https://docs.particle.io/datasheets/photon-datasheet/#pin-out-diagrams

Good luck!

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@davidcane, if high frequency is not required, you could look at the SoftPWM library on the web IDE. It uses the SparkIntervalTimer library to create hardware timer based interrupts to drive the PWM output. It don’t see any reason why you couldn’t have synchronized (in phase) outputs using this library.

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Hi @davidcane

You should read this STM32 app note:

Assuming that you always want a complimentary signal… couldn’t you just use an inverter?

Hi @BulldogLowell

The inverter has some nominal propagation delay that would need to balanced out on the other wire. There are ways to do this but it is generally not the way to go.

In real motor control PWM, you generally want some controlled dead time between the outputs switching for transient power and momentum control. They are not simply complementary all of the time.

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Many thanks to all who responded. Getting the links to the docs from Rickkas7 was especially useful…

The inverter solution doesn’t work for my application because I need to keep both outputs low during initialization prior to powering on my H bridge driver. I’m not driving a motor with it so the dead time is not an issue.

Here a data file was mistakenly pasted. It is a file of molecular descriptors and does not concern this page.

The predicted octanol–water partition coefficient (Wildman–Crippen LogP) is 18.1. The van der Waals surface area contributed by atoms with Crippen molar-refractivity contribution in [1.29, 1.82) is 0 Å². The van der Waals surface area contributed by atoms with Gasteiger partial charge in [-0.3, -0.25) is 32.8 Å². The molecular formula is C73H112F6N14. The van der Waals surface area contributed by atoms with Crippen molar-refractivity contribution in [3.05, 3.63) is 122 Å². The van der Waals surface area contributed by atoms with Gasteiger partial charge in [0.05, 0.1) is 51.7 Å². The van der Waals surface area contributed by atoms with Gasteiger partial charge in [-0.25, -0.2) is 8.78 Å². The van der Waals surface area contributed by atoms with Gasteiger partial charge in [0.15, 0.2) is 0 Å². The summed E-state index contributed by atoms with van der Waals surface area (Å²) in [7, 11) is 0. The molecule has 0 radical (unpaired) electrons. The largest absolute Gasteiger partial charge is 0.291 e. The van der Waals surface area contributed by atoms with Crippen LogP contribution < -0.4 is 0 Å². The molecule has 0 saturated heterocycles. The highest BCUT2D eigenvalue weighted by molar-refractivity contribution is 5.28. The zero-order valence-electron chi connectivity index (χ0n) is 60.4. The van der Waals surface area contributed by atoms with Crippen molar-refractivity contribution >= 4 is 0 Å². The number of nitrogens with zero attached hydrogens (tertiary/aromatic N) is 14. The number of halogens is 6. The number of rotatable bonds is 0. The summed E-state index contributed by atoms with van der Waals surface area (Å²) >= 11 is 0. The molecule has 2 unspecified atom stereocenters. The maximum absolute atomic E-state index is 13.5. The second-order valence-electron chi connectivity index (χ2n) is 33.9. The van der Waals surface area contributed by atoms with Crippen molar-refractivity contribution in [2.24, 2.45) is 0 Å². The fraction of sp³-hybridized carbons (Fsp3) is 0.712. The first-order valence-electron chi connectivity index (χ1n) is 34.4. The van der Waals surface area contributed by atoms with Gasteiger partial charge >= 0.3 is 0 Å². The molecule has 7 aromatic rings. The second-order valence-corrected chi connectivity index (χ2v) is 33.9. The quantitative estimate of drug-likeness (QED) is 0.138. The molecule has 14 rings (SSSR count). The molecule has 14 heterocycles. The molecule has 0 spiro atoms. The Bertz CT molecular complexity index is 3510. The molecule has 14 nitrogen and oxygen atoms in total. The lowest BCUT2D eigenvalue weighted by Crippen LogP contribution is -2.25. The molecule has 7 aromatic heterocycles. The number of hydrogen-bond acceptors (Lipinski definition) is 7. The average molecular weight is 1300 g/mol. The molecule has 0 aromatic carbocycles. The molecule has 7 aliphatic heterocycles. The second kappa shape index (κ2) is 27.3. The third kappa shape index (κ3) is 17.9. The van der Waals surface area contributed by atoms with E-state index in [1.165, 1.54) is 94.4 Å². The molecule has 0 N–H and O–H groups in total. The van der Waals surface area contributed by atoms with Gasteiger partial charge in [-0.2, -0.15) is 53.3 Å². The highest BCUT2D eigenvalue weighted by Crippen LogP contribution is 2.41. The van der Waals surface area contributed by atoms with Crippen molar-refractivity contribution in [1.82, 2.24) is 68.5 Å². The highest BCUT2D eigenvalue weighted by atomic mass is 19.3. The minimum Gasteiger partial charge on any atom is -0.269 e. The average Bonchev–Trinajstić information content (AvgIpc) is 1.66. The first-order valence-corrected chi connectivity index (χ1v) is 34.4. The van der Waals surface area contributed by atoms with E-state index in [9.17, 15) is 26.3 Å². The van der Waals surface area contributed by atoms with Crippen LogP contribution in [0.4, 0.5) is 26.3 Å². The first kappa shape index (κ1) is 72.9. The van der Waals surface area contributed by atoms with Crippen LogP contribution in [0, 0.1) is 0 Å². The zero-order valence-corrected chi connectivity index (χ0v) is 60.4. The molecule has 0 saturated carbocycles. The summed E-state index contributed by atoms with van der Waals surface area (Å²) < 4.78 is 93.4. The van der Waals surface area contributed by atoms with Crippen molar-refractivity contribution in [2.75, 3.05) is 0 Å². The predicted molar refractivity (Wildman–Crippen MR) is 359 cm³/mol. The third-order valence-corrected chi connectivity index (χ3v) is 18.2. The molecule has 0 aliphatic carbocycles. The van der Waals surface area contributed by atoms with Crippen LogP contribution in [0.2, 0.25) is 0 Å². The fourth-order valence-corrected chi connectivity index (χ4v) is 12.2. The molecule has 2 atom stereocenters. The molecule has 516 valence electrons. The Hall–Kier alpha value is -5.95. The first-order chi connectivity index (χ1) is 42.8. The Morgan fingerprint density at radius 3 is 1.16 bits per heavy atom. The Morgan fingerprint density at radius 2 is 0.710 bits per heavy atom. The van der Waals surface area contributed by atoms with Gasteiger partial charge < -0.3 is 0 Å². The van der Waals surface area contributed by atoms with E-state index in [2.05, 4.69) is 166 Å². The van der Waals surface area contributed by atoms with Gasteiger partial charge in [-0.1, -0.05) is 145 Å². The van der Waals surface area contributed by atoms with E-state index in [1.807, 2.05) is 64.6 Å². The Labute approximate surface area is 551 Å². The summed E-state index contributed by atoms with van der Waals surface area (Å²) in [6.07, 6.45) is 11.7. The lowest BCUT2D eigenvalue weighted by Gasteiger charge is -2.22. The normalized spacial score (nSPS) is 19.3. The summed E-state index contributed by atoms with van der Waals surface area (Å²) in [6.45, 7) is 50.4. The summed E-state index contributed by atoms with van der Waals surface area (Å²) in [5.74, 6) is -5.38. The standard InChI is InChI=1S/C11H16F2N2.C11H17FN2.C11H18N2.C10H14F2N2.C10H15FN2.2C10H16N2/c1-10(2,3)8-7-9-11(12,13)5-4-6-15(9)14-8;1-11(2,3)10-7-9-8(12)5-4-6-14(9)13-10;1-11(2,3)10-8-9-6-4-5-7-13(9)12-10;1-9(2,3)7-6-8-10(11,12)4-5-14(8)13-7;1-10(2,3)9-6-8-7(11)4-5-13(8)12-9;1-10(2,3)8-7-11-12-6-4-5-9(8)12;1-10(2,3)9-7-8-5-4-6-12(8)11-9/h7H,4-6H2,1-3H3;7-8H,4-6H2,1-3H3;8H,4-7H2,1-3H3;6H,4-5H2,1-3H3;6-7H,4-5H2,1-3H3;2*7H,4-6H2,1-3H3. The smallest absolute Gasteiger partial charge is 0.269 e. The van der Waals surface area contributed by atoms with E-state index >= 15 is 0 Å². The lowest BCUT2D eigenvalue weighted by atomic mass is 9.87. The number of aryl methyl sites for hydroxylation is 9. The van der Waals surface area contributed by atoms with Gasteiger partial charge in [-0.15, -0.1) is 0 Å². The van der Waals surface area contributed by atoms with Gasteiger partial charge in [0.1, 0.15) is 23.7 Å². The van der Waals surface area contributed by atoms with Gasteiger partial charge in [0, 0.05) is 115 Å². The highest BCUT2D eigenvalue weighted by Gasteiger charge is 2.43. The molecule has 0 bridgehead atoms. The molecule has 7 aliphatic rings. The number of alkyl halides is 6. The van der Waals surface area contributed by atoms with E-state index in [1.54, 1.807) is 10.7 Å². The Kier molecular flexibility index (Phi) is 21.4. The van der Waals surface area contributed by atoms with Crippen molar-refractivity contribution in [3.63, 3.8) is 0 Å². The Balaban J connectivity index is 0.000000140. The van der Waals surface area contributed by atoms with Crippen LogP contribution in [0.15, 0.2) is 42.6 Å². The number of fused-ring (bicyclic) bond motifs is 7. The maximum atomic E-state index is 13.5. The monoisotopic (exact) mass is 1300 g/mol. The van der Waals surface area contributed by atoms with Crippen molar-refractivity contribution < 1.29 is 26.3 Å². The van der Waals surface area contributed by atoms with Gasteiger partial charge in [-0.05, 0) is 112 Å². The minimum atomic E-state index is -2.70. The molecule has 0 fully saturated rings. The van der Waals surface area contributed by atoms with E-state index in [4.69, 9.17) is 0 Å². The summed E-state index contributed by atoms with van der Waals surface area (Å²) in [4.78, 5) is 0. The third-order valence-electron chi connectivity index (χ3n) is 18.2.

I didn’t see a solution from the app note that was suggested by bko.

At the present time, I think my best bet is to use two channels of a timer in PWM mode (e,g, CH1/CH2 of Timer 3 come out on Photon pins D3/D2) set to the same duty cycle. Then I can use the STM standard peripheral library to set the output polarity bits to opposite states (bits CCnP in register TIMx_CCER). It looks as though output polarity is independently settable for each channel of a timer.

If anyone quickly sees a reason why this can’t work I would appreciate knowing it before I start plowing through how to use the standard library. Once I have it working I will post my code for others to see and use.

Section 4 and Table 4 in particular in that App Note explains how to set up the timer for complementary output PWM. The device can do 2-phase complementary or 3-phase (120 degree) with and with-out dead time.

Unless I have missed something, the problem with using the complementary outputs as described in the App Note is that the Photon doesn’t bring the needed pins out to the connector. The complementary feature is available for Timers 1 & 8, but as near as I can tell, there are no pins on the Photon connector that have both the TIMx_CHy and TIMx_CHyN pins from the STM chip.

I now have this working, using the Standard Peripheral IO Library. The code placed in setup() looks like:

int freq = 2000;
int dutyCycle = 128;
pinMode(D3, OUTPUT);
pinMode(D2, OUTPUT);
analogWrite(D3, dutyCycle, freq); // Timer 3 channel 1
analogWrite(D2, dutyCycle, freq); // Timer 3 channel 2
// Now we want to invert he output of channel 2. Particle firmware doesn’t give access, use IO library
TIM_OC2PolarityConfig(TIM3, TIM_OCPolarity_Low);

Note that the Photon PWM outputs on D3, D2 use Timer 3 channels 1 & 2, which is what I use here. D0/D1 use Timer 4 channels 1&2, and the TX/RX pins use Timer1 channels 2&3 so the same strategy could be used for those. As noted earlier, these are true complementary outputs without a deadband.